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An arms race is taking shape among fund administrators. It’s taking form as expansion activity into new jurisdictions; as consolidation activity to keep pace with the asset-servicing giants; and as innovation through technology rollouts premised on differentiating fund administrators in a hyper competitive market.
Take SS&C GlobeOp, the no. 1 private capital fund administrator in Preqin’s latest ranking. The company has secured seven acquisitions of fund administrators since 2012. Meanwhile, State Street, the no. 3 fund administrator in the same league tables, has an IT budget that exceeds $2 billion annually, and has more recently leaned on acquisitions, such as its $2.6 billion deal for Charles River Development (CRD), to bolster its own technology offerings.
In this environment, independent fund administrators should be asking if their money is best spent trying to keep pace investing, and continually reinvesting, in “proprietary” technology or if their resources would be better spent blazing a trail into new markets and categories – destinations already on the growth roadmaps of their clients who need a guide to navigate the complex reporting and regulatory hurdles that accompany this growth.
Most fund administrators, for obvious reasons, see technology as a way to improve what they already do. Operational efficiencies, to be sure, usually translate into a better service offering and lower costs, while modern dashboards can reduce friction and make data more accessible. Fund managers, however, rarely perceive these advances as disruptive enough to endure the high switching costs and risks associated with onboarding onto a new platform. Moreover, whether or not these capabilities are proprietary in nature matters far less than whether the solutions are intuitive, interoperable and resilient.
Disruptive innovation is occurring, but it’s generally confined to the growing population of FinTechs and start-ups, who are incentivised to push the boundaries. Innovators in these circles aren’t merely trying to improve operations at the margins; they’re reimagining new solutions that will bring private capital to new audiences (think retail). Moreover, through direct integration with banking institutions and fund platforms, capital calls and distributions will be made instantaneously with documentation across the entire lifecycle of the assets, from commitment, to investment, to realisation. They’re also developing technology that brings efficiency and ease to core administrative functions.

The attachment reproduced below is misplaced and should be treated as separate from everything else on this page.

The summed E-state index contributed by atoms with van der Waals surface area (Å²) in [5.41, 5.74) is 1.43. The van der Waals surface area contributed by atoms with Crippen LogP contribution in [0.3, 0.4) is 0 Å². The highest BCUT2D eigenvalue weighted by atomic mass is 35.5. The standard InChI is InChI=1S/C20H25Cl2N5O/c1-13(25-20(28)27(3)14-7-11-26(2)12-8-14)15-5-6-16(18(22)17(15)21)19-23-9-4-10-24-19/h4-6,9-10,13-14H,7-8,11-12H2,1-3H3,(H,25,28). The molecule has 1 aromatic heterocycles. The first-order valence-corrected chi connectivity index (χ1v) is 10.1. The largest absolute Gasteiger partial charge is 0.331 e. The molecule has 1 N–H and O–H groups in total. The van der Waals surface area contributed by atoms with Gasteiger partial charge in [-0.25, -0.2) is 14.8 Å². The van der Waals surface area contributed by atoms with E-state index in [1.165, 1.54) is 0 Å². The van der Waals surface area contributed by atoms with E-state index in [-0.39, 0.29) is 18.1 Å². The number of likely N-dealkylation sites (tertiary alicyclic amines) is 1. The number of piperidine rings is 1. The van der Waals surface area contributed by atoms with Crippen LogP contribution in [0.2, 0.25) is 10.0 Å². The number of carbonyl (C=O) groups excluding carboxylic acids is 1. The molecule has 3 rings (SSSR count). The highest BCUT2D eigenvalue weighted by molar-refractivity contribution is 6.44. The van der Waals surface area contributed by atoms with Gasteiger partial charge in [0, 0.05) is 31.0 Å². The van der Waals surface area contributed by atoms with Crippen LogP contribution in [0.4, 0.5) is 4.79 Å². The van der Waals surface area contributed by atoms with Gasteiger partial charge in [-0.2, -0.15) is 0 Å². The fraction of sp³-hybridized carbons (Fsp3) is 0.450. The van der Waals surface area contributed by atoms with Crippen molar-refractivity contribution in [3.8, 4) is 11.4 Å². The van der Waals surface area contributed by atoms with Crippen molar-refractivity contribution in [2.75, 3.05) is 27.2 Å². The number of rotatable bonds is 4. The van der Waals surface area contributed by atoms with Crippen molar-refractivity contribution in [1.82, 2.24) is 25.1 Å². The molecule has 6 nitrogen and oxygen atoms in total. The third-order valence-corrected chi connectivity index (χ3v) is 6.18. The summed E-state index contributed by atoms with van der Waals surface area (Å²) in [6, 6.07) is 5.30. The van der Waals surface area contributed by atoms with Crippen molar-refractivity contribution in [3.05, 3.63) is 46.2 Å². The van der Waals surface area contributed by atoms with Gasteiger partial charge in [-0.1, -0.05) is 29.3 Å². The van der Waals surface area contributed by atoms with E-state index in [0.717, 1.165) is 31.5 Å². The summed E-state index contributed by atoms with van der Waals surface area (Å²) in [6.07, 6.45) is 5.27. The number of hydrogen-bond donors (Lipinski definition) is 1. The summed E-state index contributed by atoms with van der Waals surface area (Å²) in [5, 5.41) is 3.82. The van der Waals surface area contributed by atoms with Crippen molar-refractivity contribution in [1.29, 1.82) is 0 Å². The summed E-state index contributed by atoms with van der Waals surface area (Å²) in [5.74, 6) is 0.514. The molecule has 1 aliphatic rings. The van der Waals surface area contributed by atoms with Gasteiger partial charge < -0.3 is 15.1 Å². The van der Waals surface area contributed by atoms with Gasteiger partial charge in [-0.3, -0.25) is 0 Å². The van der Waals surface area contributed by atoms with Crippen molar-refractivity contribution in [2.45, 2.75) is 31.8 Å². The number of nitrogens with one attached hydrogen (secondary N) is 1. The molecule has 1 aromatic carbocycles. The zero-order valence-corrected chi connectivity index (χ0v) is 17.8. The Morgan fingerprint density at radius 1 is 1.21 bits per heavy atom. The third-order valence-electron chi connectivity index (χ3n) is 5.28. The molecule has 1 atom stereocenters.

The Competitive Spectrum
Innovation, to fund administrators, can often seem like a race with no end. In many ways, this traces back to the current competitive landscape. At one end of the spectrum are the larger asset-servicing giants, namely the global custodian banks like State Street or Northern Trust. This segment was the first to initiate consolidation among fund administrators. In recent years, they’ve poured billions into their technology, yet still struggle to meet the nuanced needs of private capital investment managers. At the other end of the spectrum are the publicly held technology companies like SS&C GlobeOp. One might assume they have a distinct advantage when it comes to innovation, but they’re just as beholden to shareholders, who view acquisitions of captive clients as a more certain path to value creation.
In between these two segments, though, is an expansive and diverse middle that characterises the bulk of the fund-administration universe. It’s comprised of independent operators, both newer admins and firms with long track records, all of whom leverage a deep specialisation serving a specific asset class or operate within certain jurisdictions. Among this cohort, most are confronting the technology question head on, trying to determine whether to build proprietary capabilities in house or, instead, expand the scope of their specialisation to attack new white space in complementary strategies, geographies or wrappers that investment managers, themselves, are keen to pursue.
Those in the latter category are generally content to leave technology to the FinTechs who themselves bring a deep specialisation to develop, test, rollout and maintain new capabilities, all without disruption. This expansive middle, however, can be further divided by those that built proprietary systems in the past and are now coping with technology debt, and those able to pick and choose from the most innovative vendors, without integration concerns or byzantine workarounds that create resiliency risk.